Lower East Side Tenement Museum
The Tenement Museum's site features program information and various visitor resources, including online ticketing. The site also has interactive features about the Museum's tenement building, immigration history and urban housing issues.

Medieval New York
This site has text and pictures about the examples of medieval architecture extant right in New York City. A fairly exhaustive survey of the city's churches with links to other non-NY medieval resources.

Moving Uptown: 19th Century Views of Manhattan
A large New York Public Library collection of images and text from the 19th century.

Music Radio 77 WABC
A lite site where you can find things like the top forty songs from decades past, when AM radio used to rule the airwaves and actually played music.

The eighth episode of filmmaker Ric Burns' award-winning series New York: A Documentary Film examines the rise and fall of the World Trade Center -- from its conception in the post-World War II economic boom, through its controversial construction in the 1960s and 1970s, to its tragic demise in the fall of 2001 and extraordinary response of the city in its aftermath.

To see the outakes from Mike Wallace's interview click here

To read Mike Wallace's comments on the online forum click here

To see a trailer for the program click here

NYC 100
A site that had its beginnings as the City celebrated 100 years of consolidation into greater NYC. The site has historical information about the people and the places and events that ahve given life to the past century in New York.

NYC Roads
Hisorical overviews of all major NYC parkways, highways, bridges, expressways, etc. (Also has the same info on roads concerning Connecticut and New Jersey.

NYPL Phtography Collection
Visual NYC history via online access to part of the vast collection of images held by the Public Library.

New Deal Network
A broad range of research tools and general resources about the New Deal and progressive politics generally, including a detailed section on the Triangle Shirtwaist fire.

New Netherland Project
The New Netherland Project was established under the sponsorship of the New York State Library and the Holland Society of New York. Its primary objective is to complete the transcription, translation, and publication of all Dutch documents in New York repositories relating to the seventeenth - century colony of New Netherland. This unique resource has already proven invaluable to scholars in a wide variety of disciplines. It also serves to heighten the general awareness of the major Dutch contributions to America over the centuries and the strong connections between the two nations. / / The New Netherland Project is supported by the New York State Library, the National Endowment for the Humanities, the Friends of New Netherland, and most recently by a grant from the Prins Bernhard Fonds.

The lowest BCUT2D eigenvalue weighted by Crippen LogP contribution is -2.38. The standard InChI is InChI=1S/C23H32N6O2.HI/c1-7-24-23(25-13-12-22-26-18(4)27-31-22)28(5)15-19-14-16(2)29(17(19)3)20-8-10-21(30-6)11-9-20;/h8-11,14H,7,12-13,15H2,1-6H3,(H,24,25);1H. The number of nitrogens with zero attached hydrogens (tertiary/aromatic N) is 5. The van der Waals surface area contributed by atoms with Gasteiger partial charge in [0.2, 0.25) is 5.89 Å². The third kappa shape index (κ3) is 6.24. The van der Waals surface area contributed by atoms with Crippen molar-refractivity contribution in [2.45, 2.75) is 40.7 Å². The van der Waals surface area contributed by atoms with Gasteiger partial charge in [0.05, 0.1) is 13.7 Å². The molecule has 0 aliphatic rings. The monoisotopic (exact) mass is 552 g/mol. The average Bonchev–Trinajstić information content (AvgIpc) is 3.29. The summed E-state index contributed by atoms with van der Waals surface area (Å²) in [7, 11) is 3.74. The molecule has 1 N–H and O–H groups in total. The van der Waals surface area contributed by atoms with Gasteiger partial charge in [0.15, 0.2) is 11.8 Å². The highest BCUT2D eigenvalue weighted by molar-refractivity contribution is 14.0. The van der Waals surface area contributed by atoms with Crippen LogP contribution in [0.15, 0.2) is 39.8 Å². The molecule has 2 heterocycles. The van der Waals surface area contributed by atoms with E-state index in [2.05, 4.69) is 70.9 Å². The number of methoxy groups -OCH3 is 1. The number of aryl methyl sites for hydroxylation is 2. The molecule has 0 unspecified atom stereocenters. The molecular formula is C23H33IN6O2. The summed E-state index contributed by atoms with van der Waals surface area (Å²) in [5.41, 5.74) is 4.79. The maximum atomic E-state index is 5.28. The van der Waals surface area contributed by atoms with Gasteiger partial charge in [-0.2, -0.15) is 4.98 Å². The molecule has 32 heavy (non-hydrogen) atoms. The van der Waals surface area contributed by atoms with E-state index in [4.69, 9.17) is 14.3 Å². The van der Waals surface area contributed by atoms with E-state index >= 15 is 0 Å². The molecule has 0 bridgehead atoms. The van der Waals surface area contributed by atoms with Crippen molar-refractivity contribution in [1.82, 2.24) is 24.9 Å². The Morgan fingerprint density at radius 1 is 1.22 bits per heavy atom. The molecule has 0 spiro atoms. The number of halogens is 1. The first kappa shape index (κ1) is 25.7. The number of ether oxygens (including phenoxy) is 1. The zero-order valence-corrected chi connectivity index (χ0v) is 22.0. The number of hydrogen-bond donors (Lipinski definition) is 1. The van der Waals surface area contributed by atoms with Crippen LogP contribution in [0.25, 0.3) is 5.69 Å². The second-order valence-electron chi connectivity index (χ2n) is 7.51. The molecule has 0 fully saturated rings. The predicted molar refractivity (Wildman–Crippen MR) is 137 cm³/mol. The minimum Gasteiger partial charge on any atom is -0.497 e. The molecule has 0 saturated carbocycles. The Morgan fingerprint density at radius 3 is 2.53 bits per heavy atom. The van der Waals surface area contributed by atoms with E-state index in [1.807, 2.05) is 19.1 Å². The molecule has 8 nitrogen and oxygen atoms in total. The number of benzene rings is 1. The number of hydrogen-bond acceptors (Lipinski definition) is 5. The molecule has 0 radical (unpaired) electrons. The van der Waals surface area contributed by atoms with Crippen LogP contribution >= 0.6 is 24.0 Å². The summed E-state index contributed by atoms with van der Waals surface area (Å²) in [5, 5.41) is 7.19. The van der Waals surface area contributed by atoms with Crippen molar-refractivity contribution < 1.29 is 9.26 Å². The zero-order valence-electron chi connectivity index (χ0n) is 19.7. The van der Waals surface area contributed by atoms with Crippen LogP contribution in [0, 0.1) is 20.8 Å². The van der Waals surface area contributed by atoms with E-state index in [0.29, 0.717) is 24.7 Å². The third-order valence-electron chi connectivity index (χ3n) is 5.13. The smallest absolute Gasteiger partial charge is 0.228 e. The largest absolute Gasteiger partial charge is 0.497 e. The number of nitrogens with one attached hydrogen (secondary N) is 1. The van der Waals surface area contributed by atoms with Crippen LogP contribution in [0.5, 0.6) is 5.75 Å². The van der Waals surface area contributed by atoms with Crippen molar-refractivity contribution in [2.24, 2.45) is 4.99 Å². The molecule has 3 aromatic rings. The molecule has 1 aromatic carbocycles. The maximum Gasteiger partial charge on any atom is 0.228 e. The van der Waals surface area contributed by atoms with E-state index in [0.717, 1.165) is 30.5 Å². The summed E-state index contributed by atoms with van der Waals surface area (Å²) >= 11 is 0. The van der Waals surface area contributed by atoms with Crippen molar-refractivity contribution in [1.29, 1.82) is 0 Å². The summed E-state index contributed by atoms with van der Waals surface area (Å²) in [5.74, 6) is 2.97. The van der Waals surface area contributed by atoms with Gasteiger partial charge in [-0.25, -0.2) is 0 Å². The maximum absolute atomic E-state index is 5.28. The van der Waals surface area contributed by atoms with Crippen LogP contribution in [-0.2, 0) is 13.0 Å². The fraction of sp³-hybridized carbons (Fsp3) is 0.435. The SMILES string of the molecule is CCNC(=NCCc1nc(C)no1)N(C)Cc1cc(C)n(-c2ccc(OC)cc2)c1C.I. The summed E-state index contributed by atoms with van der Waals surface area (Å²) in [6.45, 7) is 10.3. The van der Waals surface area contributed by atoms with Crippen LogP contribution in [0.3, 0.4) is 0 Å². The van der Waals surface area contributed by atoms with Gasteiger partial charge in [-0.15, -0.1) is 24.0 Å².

New York Area Roads, Crossings and Exits
Profiles historic development of highways, bridges and tunnels in the New York metropolitan area. Highlights works of New York's "master builder," Robert Moses.

New York City Francophone
"Where to find" in the New York City Area: links and resources for the French-speaking commmunity.

New York City Subway Resources
"Mainly subway nostalgia and minutiae." Not the site for fares and schedules (that's but offers historically interesting, out of the way information about the subway system. Includes features like a line by line visual tour... Several links for those interested in mass transit in general or NY transit in particular.

New York History Net - Historians
A list of academics and non-academics "with an interest in study or interpretation of New York History."

New York Marble Cemetery
Site about the history and inhabitants of New York's first non-sectarian burial ground, founded in 1831.

New York Public Library Online
Access to most of the resources that you get by actually going to the library. It can be a little tricky to check out books and the like (you need special software and a library card) but the site can be extremely useful for locating research materials or just browsing around the massive holding of the NYPL. There are great features of special projects like the "Louis Armstrong Jazz Oral History Project". Thousands of links.

New York Songlines
The New York Songlines are a virtual walking tour providing a block-by-block description of Manhattan--including notable events, residents and buildings. Currently focused on the Villages and lower Midtown.

New York Underground
A brief diagram of the underside of New York streets.

New York's World Trade Center: A Living Archive
This site centered on the history, aesthetics and culture of the WTC, begun before the events of September 11, 2001 now has an even more immediate relevance. Essays, photographs, links and more...

New york Public Library - stereograph collection
An online digital collection of 19th century stereographs, which are paired photographs that appear three-dimensional when viewed through a stereoscope. All the stereographs are imges of NY, NJ, and CN. Over 5000 images.

Old NYC (Old New York City) is a web page that explores some of the many facets of New York City's transportation infrastructure. takes the visitor on a tour of city's transportation past, by way of several virtual tours. This site examines the abandoned and little used railroad lines in New York City. The web site also examines the routes of planned but never constructed expressways that were to serve the New York City area.